There were two serious obstacles that Turkey argued had to be overcome before diplomatic relations could be established.

One was to set aside any link to the Armenian campaign to have the mass killing of ethnic Armenians by Turkish troops in 1915 categorized as genocide, a term successive Turkish governments have refused to accept.

In that Turkey seems to have been successful. The protocol it is signing agrees that the "historical dimension" will be studied by a bilateral commission, to which international experts will contribute.

The other obstacle was over the disputed enclave of Nagorno-Karabakh in Azerbaijan, a state with close ethnic links to Turkey.

When, in 1993, ethnic Armenian forces took control of large swathes of territory around the enclave, the Turkish government closed the border with Armenia.

Mr Erdogan has promised the Azeri government that border will not be reopened until the conflict is resolved, and Armenian forces withdraw from Azeri territory they have been occupying outside the enclave.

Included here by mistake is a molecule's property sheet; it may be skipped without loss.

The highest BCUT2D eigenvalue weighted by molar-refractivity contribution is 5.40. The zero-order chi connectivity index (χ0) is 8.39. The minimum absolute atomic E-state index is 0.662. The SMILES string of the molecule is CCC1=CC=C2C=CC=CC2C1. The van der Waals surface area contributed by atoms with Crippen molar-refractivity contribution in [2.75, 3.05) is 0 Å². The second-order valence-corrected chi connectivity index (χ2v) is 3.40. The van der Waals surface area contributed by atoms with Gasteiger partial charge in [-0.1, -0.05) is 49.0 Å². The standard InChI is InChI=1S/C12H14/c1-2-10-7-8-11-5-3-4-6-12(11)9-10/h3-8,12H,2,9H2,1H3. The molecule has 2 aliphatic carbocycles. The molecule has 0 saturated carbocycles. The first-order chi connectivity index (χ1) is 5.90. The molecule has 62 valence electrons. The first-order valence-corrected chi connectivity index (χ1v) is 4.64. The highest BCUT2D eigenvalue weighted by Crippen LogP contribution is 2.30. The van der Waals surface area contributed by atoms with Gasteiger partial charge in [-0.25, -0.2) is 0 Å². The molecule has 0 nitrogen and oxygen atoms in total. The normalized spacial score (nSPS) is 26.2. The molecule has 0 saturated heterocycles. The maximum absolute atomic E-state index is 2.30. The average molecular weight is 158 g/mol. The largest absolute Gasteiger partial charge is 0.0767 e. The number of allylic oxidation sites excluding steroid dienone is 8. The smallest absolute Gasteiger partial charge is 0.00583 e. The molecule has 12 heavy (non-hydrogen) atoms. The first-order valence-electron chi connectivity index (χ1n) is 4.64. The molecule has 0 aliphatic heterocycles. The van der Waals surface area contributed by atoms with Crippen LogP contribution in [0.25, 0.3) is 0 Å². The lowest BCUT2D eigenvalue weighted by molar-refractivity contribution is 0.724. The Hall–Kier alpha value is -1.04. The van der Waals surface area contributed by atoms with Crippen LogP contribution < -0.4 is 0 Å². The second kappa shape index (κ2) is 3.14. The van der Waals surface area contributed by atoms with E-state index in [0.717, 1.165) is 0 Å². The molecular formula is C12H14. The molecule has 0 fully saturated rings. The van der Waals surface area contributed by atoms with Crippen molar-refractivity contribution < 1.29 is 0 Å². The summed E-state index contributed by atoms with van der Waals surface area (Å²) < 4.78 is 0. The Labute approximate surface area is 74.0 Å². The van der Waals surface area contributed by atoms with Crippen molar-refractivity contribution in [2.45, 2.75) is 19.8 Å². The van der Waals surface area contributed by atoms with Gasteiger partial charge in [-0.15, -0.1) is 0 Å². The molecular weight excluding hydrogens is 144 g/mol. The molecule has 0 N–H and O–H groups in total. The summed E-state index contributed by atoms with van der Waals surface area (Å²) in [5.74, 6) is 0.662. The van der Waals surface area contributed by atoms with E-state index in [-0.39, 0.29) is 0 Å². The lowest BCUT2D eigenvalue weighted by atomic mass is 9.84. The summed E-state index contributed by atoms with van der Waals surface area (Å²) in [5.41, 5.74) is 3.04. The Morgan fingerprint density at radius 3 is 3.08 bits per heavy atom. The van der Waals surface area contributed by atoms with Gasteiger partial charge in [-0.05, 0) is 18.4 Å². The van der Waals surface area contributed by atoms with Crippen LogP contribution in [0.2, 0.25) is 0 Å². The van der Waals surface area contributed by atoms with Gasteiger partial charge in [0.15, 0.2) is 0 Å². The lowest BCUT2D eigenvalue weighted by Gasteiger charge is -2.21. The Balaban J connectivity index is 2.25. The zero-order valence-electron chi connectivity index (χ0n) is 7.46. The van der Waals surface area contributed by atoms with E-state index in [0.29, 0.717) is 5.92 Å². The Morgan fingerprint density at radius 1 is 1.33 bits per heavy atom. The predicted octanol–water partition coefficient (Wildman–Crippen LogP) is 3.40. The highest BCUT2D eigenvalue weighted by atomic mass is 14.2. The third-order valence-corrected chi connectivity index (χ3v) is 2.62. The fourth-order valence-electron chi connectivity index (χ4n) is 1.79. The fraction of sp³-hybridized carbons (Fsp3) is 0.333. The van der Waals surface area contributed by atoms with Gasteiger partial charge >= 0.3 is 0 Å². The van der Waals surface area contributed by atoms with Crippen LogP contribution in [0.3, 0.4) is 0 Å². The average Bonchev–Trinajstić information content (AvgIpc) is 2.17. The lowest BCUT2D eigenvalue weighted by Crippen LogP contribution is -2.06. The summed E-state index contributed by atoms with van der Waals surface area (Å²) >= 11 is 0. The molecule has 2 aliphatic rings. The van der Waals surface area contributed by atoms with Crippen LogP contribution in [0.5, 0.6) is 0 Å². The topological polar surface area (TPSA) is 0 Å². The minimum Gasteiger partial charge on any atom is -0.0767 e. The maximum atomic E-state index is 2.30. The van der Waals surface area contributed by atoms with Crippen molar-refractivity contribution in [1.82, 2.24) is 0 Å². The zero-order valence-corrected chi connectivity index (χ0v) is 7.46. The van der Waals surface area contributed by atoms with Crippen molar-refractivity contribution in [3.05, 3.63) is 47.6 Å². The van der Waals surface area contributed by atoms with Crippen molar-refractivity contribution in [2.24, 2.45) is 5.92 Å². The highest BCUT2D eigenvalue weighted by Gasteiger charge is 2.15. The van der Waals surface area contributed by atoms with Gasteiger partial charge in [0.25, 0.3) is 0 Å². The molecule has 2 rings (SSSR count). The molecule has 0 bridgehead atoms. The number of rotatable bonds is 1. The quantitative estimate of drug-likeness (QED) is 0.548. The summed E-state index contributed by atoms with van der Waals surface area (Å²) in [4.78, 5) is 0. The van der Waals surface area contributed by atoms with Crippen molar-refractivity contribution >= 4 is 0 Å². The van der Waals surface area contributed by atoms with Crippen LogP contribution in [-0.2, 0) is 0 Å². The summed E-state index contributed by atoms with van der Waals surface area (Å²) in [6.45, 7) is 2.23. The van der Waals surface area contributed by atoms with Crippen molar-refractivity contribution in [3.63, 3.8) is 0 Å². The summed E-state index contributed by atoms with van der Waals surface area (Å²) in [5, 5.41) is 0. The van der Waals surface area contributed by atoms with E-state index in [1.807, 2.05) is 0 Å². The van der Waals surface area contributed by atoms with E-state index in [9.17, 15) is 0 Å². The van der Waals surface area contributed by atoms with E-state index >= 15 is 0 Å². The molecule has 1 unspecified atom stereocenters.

In practice, Turkish negotiators have put the issue aside, viewing it as a parallel process which is being handled through mediation by the Organization for Security and Co-operation in Europe (OSCE). It is not mentioned as a condition for signing the protocol formally establishing diplomatic relations.

Positive signs?

As in Armenia, the Turkish government will have to put the deal to parliament.